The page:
Uterine fibroids can cause discomfort and lead to anemia due to heavy blood loss. However, most of the time they're not dangerous. In some rare cases, fibroid tumors may grow out of the uterus on a stalk-like projection. A woman may experience a sudden, sharp and severe pain in the lower abdomen if the fibroid twists on this stalk. In this case, prompt medical care should be sought and surgery may be necessary.



Women who have fibroids are usually worried about their chances of a successful pregnancy because this condition develops mostly during the childbearing years. In some rare cases, the fallopian tubes may be distorted or blocked, or the passage of sperm from the cervix to the fallopian tubes may be hindered. Additionally, the implantation and growth of an embryo may be prevented by submucosal fibroids. Despite all this, fibroids usually don't interfere with conception and pregnancy. Some studies have indicated that pregnant women with fibroids may be at a slightly increased risk of:

  • Premature labor and delivery
  • Miscarriage
  • Separation of the placenta from the uterine wall
  • Abnormal fetal position


Additionally, the number, size and location of the fibroids will determine the complications. The types of fibroids that are most likely to cause problems are the large submucosal fibroids and multiple fibroids. Localized pain is one of the commonly experienced complications, particularly between the first and second trimesters. Pain relievers could easily treat this localized pain. Fibroids usually don't require treatment and they don't interfere with pregnancy. Although some fibroids may slightly increase or decrease in size during the first trimester, but most of them remain stable in size. In case a woman has experienced multiple pregnancy losses, has fibroids, has no other causes of miscarriage and the fibroids are distorting the shape of her uterine cavity, she may be recommended removing one or more fibroids so that her chances of carrying a baby will improve. The surgical removal of fibroids has a risk of excessive bleeding. Because of this risk, fibroids aren't removed at the same time of a cesarean section.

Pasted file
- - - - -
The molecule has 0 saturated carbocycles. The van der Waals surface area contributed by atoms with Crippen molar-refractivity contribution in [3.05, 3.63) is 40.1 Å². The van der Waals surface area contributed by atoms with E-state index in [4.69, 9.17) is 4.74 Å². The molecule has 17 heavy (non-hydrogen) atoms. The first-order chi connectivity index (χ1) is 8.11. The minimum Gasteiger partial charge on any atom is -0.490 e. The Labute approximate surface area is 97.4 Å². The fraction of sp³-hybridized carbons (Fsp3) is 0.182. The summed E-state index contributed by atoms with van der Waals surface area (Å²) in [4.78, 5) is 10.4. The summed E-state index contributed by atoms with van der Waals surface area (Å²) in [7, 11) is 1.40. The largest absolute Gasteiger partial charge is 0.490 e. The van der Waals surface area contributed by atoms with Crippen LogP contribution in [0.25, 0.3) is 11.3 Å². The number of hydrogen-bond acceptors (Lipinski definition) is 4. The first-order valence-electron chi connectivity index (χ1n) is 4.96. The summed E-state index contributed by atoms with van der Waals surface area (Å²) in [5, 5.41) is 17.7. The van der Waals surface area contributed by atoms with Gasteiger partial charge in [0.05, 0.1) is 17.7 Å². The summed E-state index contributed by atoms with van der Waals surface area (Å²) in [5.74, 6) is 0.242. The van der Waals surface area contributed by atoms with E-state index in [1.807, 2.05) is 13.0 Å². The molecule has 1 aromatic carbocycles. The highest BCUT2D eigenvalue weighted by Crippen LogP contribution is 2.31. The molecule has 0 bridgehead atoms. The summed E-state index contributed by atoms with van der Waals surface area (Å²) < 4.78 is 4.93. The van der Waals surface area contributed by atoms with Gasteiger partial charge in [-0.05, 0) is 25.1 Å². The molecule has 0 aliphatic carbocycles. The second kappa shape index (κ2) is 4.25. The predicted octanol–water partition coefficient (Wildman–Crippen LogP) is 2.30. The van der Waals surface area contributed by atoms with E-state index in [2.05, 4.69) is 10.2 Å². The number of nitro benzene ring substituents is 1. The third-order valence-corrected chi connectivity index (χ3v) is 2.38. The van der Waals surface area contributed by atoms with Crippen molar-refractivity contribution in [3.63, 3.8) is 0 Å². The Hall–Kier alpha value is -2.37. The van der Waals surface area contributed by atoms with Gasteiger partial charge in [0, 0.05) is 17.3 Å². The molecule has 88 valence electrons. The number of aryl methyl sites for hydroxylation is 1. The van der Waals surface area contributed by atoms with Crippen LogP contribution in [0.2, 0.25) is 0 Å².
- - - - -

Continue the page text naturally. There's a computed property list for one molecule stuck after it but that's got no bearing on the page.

There are many treatment options for uterine fibroids. Being aware that fibroids exist is usually the best action to take after discovering them.



Watchful waiting may be the best course of action in case the uterine fibroids don't cause any signs or symptoms. Only in some rare cases do fibroids interfere with pregnancy and they're usually benign (noncancerous). Fibroids grow slowly, and when the levels of reproductive hormones drop after menopause, they start shrinking.



The hormones that regulate the menstrual cycles are targeted by the medications that are used in treating uterine fibroids. These medications will treat pelvic pressure and heavy menstrual bleeding, which are some symptoms of uterine fibroids. Although these medications may shrink the fibroids, but they won't eliminate them. Some examples are:


Gn-RH (gonadotropin-releasing hormone) agonists:

Gonadotropin-releasing hormone (Gn-RH) is manufactured by the hypothalamus, which is a control center in the brain, in order to trigger a new menstrual cycle. This substance will travel to the pituitary gland, which is a tiny gland that is also found in the base of the brain, and set into motion the events that will stimulate the ovaries to produce progesterone and estrogen. A Gn-RH agonist will produce the opposite effect of the natural hormone when it's taken as a therapy, despite the fact that it acts at the same sites that Gn-RH does. This will cause the menstruation to stop, estrogen and progesterone levels to fall, as well as anemia to improve and fibroids to shrink.


IUD (progestin-releasing intrauterine device):

The heavy bleeding and pain that is caused by the fibroids may be relieved by a progestine-releasing UID, in case the fibroids don't distort the inner uterus of the patient. This treatment won't shrink the fibroids or make them disappear; it will only relieve the symptoms of this condition.



Androgens (male hormones) are produced by the ovaries and adrenal glands, which are located above the kidneys. The symptoms of fibroid can be improved if androgens are given as medical therapy. Menstruation can be effectively stopped, anemia corrected, the fibroid tumors shrunk and the size of the uterine reduced with the use of danazol, which is a synthetic drug that is similar to testosterone. However, many women may prefer not to take this medication due to its occasional side effects such as unwanted hair growth, acne, a deeper voice, headaches, weight gain and dysphoria, (feelings of depression, uneasiness or anxiousness.)